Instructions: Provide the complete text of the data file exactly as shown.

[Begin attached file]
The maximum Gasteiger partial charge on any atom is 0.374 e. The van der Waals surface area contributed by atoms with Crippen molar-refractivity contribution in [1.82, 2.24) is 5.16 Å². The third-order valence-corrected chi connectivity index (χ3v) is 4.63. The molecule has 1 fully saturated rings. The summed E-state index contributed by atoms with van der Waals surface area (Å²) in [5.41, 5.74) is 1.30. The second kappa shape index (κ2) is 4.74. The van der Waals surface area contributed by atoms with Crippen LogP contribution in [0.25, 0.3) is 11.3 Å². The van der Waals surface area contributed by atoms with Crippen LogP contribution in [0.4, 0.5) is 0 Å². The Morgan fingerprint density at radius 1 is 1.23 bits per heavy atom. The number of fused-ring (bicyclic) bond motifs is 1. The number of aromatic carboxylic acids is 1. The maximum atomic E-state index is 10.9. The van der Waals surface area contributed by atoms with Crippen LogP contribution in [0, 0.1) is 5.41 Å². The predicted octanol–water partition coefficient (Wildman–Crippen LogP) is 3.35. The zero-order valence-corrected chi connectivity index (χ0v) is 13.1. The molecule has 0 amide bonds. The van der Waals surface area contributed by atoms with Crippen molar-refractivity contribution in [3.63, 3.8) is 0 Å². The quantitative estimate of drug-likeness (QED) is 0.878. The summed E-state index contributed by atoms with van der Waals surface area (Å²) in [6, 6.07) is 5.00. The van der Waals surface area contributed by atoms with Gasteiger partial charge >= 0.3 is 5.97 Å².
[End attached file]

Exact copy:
The maximum Gasteiger partial charge on any atom is 0.374 e. The van der Waals surface area contributed by atoms with Crippen molar-refractivity contribution in [1.82, 2.24) is 5.16 Å². The third-order valence-corrected chi connectivity index (χ3v) is 4.63. The molecule has 1 fully saturated rings. The summed E-state index contributed by atoms with van der Waals surface area (Å²) in [5.41, 5.74) is 1.30. The second kappa shape index (κ2) is 4.74. The van der Waals surface area contributed by atoms with Crippen LogP contribution in [0.25, 0.3) is 11.3 Å². The van der Waals surface area contributed by atoms with Crippen LogP contribution in [0.4, 0.5) is 0 Å². The Morgan fingerprint density at radius 1 is 1.23 bits per heavy atom. The number of fused-ring (bicyclic) bond motifs is 1. The number of aromatic carboxylic acids is 1. The maximum atomic E-state index is 10.9. The van der Waals surface area contributed by atoms with Crippen LogP contribution in [0, 0.1) is 5.41 Å². The predicted octanol–water partition coefficient (Wildman–Crippen LogP) is 3.35. The zero-order valence-corrected chi connectivity index (χ0v) is 13.1. The molecule has 0 amide bonds. The van der Waals surface area contributed by atoms with Crippen molar-refractivity contribution in [3.63, 3.8) is 0 Å². The quantitative estimate of drug-likeness (QED) is 0.878. The summed E-state index contributed by atoms with van der Waals surface area (Å²) in [6, 6.07) is 5.00. The van der Waals surface area contributed by atoms with Gasteiger partial charge >= 0.3 is 5.97 Å².